Last week I shared a letter from a newly observant Jewish woman. She and her husband reside in a small suburban community outside of Los Angeles. Last year they came to consult with me on a personal religious issue. While they were both ba’alei teshuvah, there was one fine difference between them. He had become a ba’al teshuvah earlier than she and was therefore somewhat more settled in an observant lifestyle.
The husband asked his wife to take the next step and cover her hair, as is traditional among observant married women. She had difficulty even considering the idea, and that was why they came to New York to our Hineni Heritage Center. She explained that such a responsibility was much too much for her to undertake at this time – not only because of vanity, which she admitted was a factor, but also because of her fear that her family, especially her mother, might react harshly to such a decision. Additionally, she and her husband were members of an Orthodox shul where even the rebbetzin did not cover her hair.
They left my office after an extensive discussion, expressing their gratitude for what they learned at my Torah class, though the wife still had doubts about covering her hair. It was a year later that I received the letter that appeared in last week’s column. The woman related how she’d been constantly thinking of our discussion and how every week when she and her husband listened to my live Torah-studies webcast she would be reminded yet again of the need to take the leap and cover her hair.
She finally took that leap in honor of Shabbos and decided to take a walk to her parents’ home in the afternoon. She feared the reaction she would encounter from people she knew in the community where she’d grown up. To her surprise, no one reacted negatively – and while there were some tense moments with her mother, the initial discomfort dissipated. Now she wears her head covering with grace and honor. She twists her beautiful scarf into a turban and feels like a Princess of Jerusalem.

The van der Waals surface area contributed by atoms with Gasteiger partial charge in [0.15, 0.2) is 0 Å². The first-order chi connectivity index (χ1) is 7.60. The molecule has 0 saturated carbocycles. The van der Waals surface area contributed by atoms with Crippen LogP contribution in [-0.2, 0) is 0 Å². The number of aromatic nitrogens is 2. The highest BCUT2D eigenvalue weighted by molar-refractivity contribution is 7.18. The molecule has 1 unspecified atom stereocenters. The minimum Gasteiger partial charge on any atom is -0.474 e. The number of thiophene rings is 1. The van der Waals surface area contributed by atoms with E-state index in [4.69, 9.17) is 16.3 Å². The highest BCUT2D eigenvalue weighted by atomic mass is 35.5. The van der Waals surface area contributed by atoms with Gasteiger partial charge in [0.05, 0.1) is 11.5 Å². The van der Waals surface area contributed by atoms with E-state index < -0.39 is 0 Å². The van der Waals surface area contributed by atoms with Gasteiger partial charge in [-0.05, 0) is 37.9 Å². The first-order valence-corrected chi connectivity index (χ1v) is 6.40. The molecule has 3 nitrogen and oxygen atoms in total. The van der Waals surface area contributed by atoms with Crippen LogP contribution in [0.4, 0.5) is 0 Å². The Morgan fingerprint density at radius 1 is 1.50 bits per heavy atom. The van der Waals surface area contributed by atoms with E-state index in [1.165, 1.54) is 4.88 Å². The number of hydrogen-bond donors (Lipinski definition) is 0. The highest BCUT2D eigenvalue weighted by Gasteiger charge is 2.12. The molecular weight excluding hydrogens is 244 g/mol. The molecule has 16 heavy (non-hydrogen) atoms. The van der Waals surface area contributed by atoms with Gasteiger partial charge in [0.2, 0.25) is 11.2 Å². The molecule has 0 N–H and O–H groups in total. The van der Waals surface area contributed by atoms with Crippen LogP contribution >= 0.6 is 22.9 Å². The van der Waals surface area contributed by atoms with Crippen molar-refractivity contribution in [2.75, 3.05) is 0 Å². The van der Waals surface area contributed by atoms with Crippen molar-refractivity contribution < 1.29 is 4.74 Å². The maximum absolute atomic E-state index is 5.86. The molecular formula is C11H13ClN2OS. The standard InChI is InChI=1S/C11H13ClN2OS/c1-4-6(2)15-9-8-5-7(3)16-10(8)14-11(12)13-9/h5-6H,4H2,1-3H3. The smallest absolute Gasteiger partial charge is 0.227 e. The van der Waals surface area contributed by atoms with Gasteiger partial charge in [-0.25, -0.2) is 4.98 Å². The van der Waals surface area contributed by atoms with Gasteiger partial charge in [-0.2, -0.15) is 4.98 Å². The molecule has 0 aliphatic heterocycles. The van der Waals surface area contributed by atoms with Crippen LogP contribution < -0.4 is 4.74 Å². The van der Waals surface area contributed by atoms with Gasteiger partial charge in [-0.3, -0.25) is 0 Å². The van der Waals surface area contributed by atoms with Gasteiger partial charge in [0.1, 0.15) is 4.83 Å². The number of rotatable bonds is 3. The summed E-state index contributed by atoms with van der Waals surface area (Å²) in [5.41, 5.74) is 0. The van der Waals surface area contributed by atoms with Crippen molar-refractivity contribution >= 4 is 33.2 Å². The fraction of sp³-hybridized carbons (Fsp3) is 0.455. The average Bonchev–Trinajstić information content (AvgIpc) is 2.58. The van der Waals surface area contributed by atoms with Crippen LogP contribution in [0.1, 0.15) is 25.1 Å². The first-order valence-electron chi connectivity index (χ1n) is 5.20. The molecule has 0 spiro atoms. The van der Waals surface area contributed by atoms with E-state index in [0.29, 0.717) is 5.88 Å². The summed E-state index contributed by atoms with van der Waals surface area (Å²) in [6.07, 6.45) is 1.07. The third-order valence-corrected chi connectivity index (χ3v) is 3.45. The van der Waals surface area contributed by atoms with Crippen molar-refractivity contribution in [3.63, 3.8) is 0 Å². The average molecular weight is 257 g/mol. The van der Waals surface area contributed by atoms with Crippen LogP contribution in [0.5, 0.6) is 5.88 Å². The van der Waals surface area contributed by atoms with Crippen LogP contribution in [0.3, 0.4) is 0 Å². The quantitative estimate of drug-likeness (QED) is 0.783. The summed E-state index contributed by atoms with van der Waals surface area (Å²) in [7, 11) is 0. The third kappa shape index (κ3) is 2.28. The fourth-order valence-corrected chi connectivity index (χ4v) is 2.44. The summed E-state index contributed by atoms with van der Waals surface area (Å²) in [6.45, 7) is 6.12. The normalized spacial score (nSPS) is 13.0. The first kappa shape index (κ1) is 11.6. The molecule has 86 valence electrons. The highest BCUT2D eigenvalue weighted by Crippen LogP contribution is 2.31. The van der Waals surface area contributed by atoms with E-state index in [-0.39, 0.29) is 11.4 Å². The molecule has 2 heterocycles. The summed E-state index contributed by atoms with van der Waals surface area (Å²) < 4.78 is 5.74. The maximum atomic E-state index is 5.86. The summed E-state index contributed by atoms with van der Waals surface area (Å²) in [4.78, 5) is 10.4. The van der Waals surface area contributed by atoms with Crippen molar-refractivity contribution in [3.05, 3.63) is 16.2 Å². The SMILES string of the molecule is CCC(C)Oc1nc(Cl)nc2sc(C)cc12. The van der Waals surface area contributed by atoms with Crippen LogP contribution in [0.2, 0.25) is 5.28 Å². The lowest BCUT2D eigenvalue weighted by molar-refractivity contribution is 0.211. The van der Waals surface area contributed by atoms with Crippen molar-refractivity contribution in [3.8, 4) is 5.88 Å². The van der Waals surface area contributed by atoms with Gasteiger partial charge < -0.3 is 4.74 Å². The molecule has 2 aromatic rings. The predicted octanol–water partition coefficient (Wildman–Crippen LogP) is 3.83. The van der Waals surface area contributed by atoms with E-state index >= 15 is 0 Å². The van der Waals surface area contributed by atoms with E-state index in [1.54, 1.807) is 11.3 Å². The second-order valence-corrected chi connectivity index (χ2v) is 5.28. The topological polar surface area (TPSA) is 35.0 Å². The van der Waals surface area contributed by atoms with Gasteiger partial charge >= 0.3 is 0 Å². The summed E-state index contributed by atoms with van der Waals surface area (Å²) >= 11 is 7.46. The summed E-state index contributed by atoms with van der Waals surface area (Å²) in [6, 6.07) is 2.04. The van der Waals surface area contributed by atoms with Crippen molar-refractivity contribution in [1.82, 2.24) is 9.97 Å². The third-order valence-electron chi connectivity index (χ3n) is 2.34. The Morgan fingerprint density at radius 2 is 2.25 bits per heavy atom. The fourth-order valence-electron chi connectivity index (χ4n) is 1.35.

The concept of a ba’al teshuvah as we understand it is rather new in terms of Jewish history. While we’ve always had ba’alei teshuvah, they were mostly Jews who grew up in observant homes and for one reason or another lost their way before returning to a Torah way of life. Today’s ba’al teshuvah movement is something else entirely.
When I established Hineni, there were no full-fledged ba’al teshuvah organizations. American Jews were by and large devoid of Jewishness in any meaningful sense – they had no concept of what it means to be part of Am Yisrael, the Priestly Kingdom that stood at Sinai. Having survived the Holocaust, I knew that I dared not sit by silently and watch my brethren disappear again. Hence I founded Hineni. The response from my fellow Jews ranged from apathy to cynicism. I was viewed as a sentimental dreamer who could not accept reality.
The Orthodox reaction was one of dismissal – I was told my efforts would be a “waste of time.” I was pointedly asked whether I really thought “these people” would ever become Torah observant. Meanwhile, Conservative and Reform Jews feared I was out to brainwash them or their children and make them religious fanatics.
Today, of course, all the doubters have been proved wrong. The ba’al teshuvah movement has become a powerful source of energy and vitality –a beautiful shining star in the Jewish community. It did, however, present us with a new set of problems.
From the genesis of our history, parents were commanded to impart Words of Torah to their sons and daughters. This mandate is repeated again and again throughout the Torah. Suddenly the ba’al teshuvah movement put it all in reverse and children were now called upon to teach their parents. But how can one criticize parents without creating a wall, without offending? The very fact that a child would try to reeducate his parents was viewed by many as unbridled chutzpah – after all, who is a son or a daughter to censor the lifestyle of a mother and a father?